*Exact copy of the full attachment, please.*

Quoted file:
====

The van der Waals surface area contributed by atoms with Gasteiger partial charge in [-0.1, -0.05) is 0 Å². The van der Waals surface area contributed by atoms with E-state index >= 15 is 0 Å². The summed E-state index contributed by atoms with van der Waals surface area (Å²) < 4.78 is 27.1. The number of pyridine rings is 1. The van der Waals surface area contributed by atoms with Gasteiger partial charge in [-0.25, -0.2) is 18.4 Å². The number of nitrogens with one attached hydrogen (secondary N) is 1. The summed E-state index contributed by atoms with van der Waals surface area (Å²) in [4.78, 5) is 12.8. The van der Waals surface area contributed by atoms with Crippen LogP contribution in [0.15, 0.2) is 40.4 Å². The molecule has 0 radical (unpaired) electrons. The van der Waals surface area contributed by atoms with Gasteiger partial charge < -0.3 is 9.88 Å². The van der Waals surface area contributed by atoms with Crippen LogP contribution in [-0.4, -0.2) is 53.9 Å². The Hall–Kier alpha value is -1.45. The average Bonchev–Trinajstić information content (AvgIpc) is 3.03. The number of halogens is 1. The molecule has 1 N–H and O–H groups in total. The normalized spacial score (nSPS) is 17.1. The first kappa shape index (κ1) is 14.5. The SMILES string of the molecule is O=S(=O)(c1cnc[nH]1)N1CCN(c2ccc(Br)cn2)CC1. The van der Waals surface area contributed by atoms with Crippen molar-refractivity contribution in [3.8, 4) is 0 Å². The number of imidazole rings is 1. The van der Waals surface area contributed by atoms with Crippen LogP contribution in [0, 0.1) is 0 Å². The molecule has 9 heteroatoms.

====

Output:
The van der Waals surface area contributed by atoms with Gasteiger partial charge in [-0.1, -0.05) is 0 Å². The van der Waals surface area contributed by atoms with E-state index >= 15 is 0 Å². The summed E-state index contributed by atoms with van der Waals surface area (Å²) < 4.78 is 27.1. The number of pyridine rings is 1. The van der Waals surface area contributed by atoms with Gasteiger partial charge in [-0.25, -0.2) is 18.4 Å². The number of nitrogens with one attached hydrogen (secondary N) is 1. The summed E-state index contributed by atoms with van der Waals surface area (Å²) in [4.78, 5) is 12.8. The van der Waals surface area contributed by atoms with Crippen LogP contribution in [0.15, 0.2) is 40.4 Å². The molecule has 0 radical (unpaired) electrons. The van der Waals surface area contributed by atoms with Gasteiger partial charge < -0.3 is 9.88 Å². The van der Waals surface area contributed by atoms with Crippen LogP contribution in [-0.4, -0.2) is 53.9 Å². The Hall–Kier alpha value is -1.45. The average Bonchev–Trinajstić information content (AvgIpc) is 3.03. The number of halogens is 1. The molecule has 1 N–H and O–H groups in total. The normalized spacial score (nSPS) is 17.1. The first kappa shape index (κ1) is 14.5. The SMILES string of the molecule is O=S(=O)(c1cnc[nH]1)N1CCN(c2ccc(Br)cn2)CC1. The van der Waals surface area contributed by atoms with Crippen molar-refractivity contribution in [3.8, 4) is 0 Å². The number of imidazole rings is 1. The van der Waals surface area contributed by atoms with Crippen LogP contribution in [0, 0.1) is 0 Å². The molecule has 9 heteroatoms.